The first step of the project involved a survey sent to member institutions apprising their current practices for digitization selection and assessment, especially the role of diversity and inclusion in the selection process. Kelly also presented on the survey results in greater detail at the following:
Elizabeth Joan Kelly. “Digitization Selection at the Louisiana Digital Library: A Survey.” Society of American Archivists Annual Meeting, Research Forum, online. August 5 2020.
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The Monroe Library faculty is pleased to announce the winners of 2020’s Student Research Competition, which recognizes outstanding research projects completed by Loyola students during the previous calendar year. We are always impressed and intrigued by the inquisitiveness and sophistication of the submissions, and this year was no different. All entries presented nuanced, engaging research topics that led to illuminating projects. However, our winners all excelled in their ability to identify high-quality, relevant sources and use those sources effectively to advance inquiry into their projects’ most crucial questions. This year, three students’ projects were selected for recognition based on their successful integration of library resources and on the students’ reflections on the role that research played in their projects.
Freshman Victoria Blondell’s paper, written for Prof. Jason Ezell’s first-year seminar (Beyond Stonewall: U.S. Gay Liberation), examined William Friedkin’s 1970 film, The Boys in the Band. Arguing that it was an early yet nuanced depiction of a diverse gay community characterized by a spectrum of different identities, Blondell used her research to historically contextualize the film both as a cultural artifact and to locate it within a larger filmic discourse on marginalized sexualities in the U.S. Commenting on one of Monroe Library’s primary source databases, Blondell emphasized the importance of the Gale Archives of Sexuality and Gender, which allowed her “to explore different primary sources … to gain better, direct insight into the historical context of the time period.”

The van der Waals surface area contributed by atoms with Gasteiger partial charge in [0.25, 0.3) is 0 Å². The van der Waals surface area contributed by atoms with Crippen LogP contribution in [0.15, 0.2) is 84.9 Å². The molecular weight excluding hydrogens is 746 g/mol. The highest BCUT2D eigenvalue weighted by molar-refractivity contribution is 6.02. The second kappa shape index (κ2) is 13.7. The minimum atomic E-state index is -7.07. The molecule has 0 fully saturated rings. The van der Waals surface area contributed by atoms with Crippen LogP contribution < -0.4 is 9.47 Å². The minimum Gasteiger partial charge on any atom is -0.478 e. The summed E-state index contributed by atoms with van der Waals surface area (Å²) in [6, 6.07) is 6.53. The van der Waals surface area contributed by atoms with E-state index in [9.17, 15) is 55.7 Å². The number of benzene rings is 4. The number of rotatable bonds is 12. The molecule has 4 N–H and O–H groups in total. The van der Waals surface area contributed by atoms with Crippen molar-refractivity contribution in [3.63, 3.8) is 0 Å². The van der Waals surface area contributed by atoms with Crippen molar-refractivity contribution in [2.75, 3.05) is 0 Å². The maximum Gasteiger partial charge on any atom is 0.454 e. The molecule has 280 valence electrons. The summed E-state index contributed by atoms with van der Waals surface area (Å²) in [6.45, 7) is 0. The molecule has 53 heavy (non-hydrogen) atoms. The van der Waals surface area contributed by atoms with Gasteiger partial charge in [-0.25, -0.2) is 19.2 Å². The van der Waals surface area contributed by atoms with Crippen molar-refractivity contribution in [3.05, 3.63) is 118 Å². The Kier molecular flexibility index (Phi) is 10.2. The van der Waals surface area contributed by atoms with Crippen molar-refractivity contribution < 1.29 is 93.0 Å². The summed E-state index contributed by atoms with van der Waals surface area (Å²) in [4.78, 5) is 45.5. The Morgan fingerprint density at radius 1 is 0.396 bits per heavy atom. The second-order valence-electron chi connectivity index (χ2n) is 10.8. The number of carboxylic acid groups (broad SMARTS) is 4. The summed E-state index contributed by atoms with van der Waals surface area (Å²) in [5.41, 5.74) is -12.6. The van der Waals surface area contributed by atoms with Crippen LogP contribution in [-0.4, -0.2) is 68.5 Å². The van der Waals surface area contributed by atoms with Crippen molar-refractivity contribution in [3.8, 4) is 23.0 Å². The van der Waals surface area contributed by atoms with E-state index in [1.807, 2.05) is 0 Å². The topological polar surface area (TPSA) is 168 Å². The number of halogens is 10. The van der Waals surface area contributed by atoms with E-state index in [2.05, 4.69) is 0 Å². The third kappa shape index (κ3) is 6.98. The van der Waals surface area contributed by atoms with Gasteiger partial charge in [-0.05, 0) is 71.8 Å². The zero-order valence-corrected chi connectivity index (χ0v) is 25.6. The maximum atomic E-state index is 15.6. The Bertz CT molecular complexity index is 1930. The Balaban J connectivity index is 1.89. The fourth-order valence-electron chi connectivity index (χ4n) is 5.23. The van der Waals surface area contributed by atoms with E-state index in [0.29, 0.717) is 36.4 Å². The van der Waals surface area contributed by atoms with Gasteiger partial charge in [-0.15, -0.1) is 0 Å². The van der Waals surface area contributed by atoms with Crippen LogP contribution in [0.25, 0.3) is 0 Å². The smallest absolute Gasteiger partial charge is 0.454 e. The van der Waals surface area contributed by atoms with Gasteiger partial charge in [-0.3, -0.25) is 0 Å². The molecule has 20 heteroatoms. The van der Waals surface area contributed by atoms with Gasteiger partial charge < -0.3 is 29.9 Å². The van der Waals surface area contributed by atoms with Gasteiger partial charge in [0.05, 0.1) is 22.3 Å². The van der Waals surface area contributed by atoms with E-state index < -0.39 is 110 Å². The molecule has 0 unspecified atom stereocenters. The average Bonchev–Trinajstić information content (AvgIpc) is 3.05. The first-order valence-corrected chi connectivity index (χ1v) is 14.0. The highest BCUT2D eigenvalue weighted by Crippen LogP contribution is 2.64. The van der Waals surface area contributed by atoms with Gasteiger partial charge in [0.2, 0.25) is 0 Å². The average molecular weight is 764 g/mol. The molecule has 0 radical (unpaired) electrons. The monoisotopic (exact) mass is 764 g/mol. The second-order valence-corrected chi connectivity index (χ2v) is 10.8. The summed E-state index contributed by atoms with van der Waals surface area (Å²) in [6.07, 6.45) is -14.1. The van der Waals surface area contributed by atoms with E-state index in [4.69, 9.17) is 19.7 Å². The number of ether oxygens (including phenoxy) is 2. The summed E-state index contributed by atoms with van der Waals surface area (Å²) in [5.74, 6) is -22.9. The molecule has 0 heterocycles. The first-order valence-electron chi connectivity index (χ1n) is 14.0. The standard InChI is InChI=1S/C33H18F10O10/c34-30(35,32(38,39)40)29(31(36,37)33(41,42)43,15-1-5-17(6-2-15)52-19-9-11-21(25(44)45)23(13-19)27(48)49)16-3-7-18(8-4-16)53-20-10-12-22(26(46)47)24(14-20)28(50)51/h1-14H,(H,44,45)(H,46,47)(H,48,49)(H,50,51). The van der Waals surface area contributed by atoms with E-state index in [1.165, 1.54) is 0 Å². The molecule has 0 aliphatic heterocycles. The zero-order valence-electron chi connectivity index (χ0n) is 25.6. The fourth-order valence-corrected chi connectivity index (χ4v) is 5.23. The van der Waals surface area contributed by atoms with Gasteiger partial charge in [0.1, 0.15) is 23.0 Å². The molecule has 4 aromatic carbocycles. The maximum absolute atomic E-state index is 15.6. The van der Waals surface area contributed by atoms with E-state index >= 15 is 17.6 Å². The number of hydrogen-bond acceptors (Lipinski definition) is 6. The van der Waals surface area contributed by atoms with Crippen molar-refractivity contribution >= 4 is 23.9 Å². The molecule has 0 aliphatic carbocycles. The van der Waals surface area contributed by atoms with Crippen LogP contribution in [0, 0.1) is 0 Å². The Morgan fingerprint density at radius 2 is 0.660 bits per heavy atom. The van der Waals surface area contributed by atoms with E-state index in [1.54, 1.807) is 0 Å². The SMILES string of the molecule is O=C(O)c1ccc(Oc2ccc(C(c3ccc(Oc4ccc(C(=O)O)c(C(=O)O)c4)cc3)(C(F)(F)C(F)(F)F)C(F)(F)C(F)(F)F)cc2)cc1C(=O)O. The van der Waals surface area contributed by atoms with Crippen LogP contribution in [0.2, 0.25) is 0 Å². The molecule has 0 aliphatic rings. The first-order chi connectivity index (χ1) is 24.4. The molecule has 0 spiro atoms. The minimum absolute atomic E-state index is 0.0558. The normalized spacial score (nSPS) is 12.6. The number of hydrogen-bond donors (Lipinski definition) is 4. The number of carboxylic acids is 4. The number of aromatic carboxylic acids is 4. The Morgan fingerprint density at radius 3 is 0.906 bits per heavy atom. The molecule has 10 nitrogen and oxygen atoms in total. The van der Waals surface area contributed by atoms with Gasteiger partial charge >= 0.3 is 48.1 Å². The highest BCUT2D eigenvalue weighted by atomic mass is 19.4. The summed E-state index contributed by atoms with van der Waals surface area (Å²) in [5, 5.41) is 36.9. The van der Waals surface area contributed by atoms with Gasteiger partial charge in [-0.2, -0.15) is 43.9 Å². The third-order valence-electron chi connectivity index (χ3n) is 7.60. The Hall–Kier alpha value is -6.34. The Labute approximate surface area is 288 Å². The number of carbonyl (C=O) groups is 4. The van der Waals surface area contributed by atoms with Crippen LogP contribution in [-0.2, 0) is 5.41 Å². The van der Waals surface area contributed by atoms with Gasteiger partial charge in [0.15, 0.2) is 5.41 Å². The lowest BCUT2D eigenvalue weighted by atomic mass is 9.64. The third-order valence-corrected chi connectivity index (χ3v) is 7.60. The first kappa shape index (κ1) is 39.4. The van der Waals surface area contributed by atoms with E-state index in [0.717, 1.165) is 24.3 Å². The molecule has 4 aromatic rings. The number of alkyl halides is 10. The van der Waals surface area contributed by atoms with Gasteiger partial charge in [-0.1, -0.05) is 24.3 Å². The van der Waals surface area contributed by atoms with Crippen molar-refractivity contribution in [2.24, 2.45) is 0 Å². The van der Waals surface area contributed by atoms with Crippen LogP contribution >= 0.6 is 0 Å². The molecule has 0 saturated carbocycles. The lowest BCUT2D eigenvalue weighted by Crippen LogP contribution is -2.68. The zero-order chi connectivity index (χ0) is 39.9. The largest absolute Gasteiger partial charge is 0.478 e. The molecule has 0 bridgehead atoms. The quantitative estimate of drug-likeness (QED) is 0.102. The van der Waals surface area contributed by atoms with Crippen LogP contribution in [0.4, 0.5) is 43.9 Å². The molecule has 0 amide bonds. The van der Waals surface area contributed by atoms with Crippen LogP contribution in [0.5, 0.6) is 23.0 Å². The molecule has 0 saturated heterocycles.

Sophomore Madeline Taliancich’s paper for Prof. Laura Hope’s Irish Nationalism and Theater class read Gerald MacNamara’s play Tir-na-n-Og as an ambivalent critique of essentialist Irish nationalism as a mutable ideological construct. Her research provided a framework for understanding the historical roots of the troubles in Ireland as well as the material and political contexts of theatrical production in different Irish counties. For Taliancich, both interlibrary loan (ILLiad) and the library’s many databases proved pivotal for advancing the project. She credits time spent looking through databases with developing her “ability to discern helpful articles from ones that simply mentioned the topic.”
Senior Brian Yell’s final thesis, supervised by Profs. Kathleen Murphy and Elin Grissom, “used applied sociological and psychological theories of self-concept and identity exploration, as well as the music therapy method of therapeutic songwriting.” His project’s experimental design was supported by a fully researched and well-written literature review, suggesting Brian’s outstanding preparation for continued work in his field. Yell says of the library’s digital resources: “[they] allowed me to narrow my search results to exclude irrelevant articles, books, and journals, which helped me become less overwhelmed while conducting the research for my proposal.”
Congratulations to this year’s winners!